Oceana on the Water
Canary Islands Expedition (2009): Overview
In 2009 Ranger traveled to Spain’s Canary Islands. The crew aimed to document the seamounts and seabeds of the archipelago using traditional photography as well as an underwater robot.
The expedition’s goal was to help Spain make progress toward protecting 10 percent of its marine environment by 2012, as required by the United Nations Convention on Biological Diversity. The expedition was a project supported by the Fundación Biodiversidad.
Read selected highlights from the expedition diaries, or check out the full list of entries.
The Bold Loggerhead
We set sail this morning from the port of San Sebastian in La Gomera to work around the island.
We, the divers, will remember this port because of what we saw yesterday, and saw again today. At the end of the dive we started to come up to the surface when we saw a loggerhead sea turtle at 10 meters depth… the turtle reacted immediately: as soon as it saw us, it came swimming at full speed ahead, straight towards us.
It got so close to the cameras that we had no choice but to escape! I think it would have been great to see the Oceana divers chased by a hungry turtle! This lasted a few minutes and we were able to document this animal’s peculiar behavior.
Later, we were told that local divers feed this turtle regularly and the animal now associates divers with food. This reminds us that modifying the habits of wild animals is wrong: it distorts their behavior and gives the wrong impression of their true nature.
We sailed to the next dive site to work with the ROV and we passed closed to the coast of La Gomera Island. The cliffs and mountains offered an impressive site, with the towns hanging on the mountains along the coast.
After the dive with the ROV, we returned to port at the island of La Palma.
While we worked with the ROV, a Sei whale (Balaenoptera borealis) approached us.
We are still in the southern islands. Today, we worked in front of Mogan again, protected from the trade winds.
Pitu had an intense day today piloting the ROV; we did three dives south of Grand Canary. We went down to 540 meters for the first time!
We had a few surprises. For starters, while the ROV was descending to approximately 410 meters, a thresher shark passed by us, directly in front of the camera. And as soon as we reached 540 meters…we were very surprised by the communities we identified. There were abundant sponges in a variety of colors on the rocky seabed, especially sponges in the shape of chupa-chups lollipops.
Oceana had already documented similar sponges in the Alboran Sea and in the deep waters of Galicia, possibly from the Stylocordila genus. But in this case, white lollipops were blended with blue ones, and we have yet to identify this species. It is surprising to see these colors at such depths.
And the last surprise was a solitary Venus flytrap anemone on the muddy seabed, which bears the name of the carnivorous plant it resembles. It looks like Ricardo made some kind of deal with the archipelago’s communities. Most mornings, he would wake up and say something like, “and today, it would be perfect if we found a…” and then... He would say a long name in Latin. That’s how our day started: we wanted to find a Venus flytrap anemone.
Cristina Fernández from the Oceanographic was with us. For years, she has been working on issues concerning conservation, science and the dissemination of information throughout the islands. She’s a diver, so she knows these areas quite well. But, looking at the screen, she couldn’t hide her surprise as the ROV descended to 500 meters right before her very eyes. She no longer has to imagine the scenery.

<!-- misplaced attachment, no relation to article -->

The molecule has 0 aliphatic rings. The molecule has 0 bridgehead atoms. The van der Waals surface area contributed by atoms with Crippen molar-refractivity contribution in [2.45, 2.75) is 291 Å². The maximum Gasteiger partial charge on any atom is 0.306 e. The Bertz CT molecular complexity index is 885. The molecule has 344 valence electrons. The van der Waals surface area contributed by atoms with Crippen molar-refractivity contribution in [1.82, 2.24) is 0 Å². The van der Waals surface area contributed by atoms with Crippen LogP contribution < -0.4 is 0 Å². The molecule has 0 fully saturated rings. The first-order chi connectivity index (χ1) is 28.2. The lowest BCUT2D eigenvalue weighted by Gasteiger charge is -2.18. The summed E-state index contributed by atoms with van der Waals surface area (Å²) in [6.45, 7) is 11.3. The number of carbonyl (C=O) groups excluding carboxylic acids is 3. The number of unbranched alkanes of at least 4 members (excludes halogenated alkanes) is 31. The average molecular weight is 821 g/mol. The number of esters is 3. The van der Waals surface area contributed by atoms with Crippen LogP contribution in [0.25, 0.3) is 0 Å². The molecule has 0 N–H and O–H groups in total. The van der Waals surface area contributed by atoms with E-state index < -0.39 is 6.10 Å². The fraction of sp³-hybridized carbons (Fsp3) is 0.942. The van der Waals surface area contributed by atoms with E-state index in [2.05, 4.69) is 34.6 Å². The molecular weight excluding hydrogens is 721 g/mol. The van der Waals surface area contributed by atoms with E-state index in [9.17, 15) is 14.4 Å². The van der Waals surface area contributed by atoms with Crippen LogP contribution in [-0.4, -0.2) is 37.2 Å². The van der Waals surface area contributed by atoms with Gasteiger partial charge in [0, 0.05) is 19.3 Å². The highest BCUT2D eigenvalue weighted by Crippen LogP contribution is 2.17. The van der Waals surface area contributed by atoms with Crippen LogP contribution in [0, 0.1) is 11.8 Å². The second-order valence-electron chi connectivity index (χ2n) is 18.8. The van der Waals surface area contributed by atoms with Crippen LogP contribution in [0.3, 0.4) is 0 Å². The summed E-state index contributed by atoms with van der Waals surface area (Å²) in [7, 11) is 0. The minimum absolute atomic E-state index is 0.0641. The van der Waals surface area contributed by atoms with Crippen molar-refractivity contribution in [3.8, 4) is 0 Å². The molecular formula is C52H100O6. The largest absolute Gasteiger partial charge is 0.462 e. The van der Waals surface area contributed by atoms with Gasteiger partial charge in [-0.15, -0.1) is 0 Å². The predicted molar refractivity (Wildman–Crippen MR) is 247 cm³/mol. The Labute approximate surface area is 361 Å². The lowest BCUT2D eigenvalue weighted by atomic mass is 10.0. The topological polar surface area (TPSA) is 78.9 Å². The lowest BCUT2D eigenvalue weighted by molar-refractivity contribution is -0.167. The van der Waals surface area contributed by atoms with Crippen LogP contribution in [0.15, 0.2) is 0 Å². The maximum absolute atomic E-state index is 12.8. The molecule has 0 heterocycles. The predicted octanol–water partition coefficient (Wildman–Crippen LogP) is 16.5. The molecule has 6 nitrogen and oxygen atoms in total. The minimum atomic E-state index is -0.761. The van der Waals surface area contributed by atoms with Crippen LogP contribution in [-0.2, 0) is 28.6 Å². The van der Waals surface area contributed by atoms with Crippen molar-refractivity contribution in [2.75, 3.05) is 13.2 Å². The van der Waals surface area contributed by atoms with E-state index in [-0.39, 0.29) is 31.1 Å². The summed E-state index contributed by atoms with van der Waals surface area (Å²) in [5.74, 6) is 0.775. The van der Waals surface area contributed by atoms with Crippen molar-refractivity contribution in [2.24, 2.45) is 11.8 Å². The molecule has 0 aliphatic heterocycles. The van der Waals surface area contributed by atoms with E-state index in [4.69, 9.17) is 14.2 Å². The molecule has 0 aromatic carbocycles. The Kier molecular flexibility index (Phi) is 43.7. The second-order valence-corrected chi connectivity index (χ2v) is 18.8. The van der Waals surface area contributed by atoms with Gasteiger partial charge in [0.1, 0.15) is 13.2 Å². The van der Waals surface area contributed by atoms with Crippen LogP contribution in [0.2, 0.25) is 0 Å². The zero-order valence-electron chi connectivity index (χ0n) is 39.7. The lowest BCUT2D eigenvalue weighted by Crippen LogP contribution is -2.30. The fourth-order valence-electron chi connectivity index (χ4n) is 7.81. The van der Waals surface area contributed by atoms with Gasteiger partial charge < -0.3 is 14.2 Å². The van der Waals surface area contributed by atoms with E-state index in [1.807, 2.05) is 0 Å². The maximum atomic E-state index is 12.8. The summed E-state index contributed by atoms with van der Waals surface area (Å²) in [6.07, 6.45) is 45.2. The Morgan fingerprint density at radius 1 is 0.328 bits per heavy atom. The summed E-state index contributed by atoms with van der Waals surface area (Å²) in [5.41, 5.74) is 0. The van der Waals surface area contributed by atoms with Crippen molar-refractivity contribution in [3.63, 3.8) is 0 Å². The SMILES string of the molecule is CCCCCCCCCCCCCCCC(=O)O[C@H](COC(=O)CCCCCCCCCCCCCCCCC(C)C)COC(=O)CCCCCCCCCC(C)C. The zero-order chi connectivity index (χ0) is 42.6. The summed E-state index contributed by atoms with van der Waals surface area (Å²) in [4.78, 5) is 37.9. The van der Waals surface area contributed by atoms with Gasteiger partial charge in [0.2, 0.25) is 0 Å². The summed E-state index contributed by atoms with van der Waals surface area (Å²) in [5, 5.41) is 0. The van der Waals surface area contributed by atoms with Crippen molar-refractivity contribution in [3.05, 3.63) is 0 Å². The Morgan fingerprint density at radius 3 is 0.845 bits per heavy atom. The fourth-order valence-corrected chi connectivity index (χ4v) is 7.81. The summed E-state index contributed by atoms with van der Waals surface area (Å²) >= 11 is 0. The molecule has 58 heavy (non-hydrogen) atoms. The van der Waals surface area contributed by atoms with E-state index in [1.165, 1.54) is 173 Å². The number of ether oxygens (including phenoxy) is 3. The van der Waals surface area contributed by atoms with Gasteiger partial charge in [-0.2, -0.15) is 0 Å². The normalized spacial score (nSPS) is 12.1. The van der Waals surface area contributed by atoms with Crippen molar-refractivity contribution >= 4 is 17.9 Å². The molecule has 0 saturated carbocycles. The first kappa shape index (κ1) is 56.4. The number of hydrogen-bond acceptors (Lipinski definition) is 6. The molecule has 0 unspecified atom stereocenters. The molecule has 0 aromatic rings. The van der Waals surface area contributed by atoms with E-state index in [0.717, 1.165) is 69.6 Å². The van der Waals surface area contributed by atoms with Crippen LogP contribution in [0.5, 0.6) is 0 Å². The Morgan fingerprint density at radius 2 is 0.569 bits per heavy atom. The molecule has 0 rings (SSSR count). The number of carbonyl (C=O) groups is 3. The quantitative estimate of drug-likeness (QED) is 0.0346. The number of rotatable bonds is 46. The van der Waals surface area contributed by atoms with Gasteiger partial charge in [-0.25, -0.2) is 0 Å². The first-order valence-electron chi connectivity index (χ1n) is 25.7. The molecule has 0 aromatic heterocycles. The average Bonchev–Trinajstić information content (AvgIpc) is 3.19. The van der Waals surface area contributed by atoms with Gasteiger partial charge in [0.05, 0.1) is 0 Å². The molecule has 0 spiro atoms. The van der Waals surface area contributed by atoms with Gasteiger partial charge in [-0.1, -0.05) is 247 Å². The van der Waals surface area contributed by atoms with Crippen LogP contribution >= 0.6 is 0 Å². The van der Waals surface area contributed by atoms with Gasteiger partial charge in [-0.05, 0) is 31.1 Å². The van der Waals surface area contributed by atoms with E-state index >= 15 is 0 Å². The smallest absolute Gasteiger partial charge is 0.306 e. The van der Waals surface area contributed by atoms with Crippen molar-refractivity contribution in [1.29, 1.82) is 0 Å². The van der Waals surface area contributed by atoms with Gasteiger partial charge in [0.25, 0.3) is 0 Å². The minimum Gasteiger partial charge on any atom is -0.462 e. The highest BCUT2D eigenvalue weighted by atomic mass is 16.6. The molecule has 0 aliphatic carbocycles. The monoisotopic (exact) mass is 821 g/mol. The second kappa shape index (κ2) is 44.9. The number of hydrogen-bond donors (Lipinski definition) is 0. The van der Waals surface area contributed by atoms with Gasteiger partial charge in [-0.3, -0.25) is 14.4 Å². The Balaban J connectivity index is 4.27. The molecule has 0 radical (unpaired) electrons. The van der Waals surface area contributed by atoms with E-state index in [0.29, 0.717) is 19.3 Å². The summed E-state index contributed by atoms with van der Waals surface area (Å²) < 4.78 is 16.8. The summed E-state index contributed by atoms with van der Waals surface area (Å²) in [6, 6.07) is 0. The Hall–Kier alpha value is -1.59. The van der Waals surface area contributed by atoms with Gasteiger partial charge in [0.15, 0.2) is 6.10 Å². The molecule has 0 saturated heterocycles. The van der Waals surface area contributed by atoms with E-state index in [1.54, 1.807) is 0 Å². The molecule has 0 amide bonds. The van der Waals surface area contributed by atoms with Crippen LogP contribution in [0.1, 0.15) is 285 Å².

Today we changed our location and travelled south, to the Bocayna Strait, to carry out two dives with the ROV, one on each side of the strait.
We documented black coral, seaman’s hand coral, yellow coral, pandora and monkfish, although in this case, the most impressive site was a field of glass sponges (Asconema setubalense) at 376 meters depth.
These sponges, which can reach up to 1 meter in height, are usually found off the coast of Portugal, hence the name (Setúbal, Portuguese city). Recently, this species has also been identified in El Cachucho, a seamount off the coast of Asturias. There are also texts from 1933 that mention these sponges seen off the coasts of Africa (Morocco) and in Concepción Bank, although after that, they were not mentioned again.
As such, this is the first time this sponge has been identified in waters of the Canary Islands. Furthermore, Oceana previously documented this species in the Seco de lo Olivos seamount.
Voyage to the Canary Islands
The voyage aboard the Ranger has been stupendous. We sailed the whole way with sails, and we took advantage of the force 5 or 6 NW and NE winds.
First we passed the underwater mountains of Dacia and Concepción with the idea in mind of making some submersions with the ROV. However, in spite of the fact that sea and weather conditions have been good for sailing, the wind and some waves reaching up to 3 meters did not allow us to work with the ROV.
So... we continued on our course. We have been left no other choice than to leave these banks for another time throughout the campaign.
Of course, even though we were not able to document the animal life on this ocean bottom, surrounding the mountains, we saw a group of sperm whales, another group of striped dolphins and another group of Atlantic spotted dolphins, besides a turtle, many North Atlantic great shearwater, the odd European petrel and a shark. We were unable to identify this shark, but it appeared to belong to the genus Carcharhinus.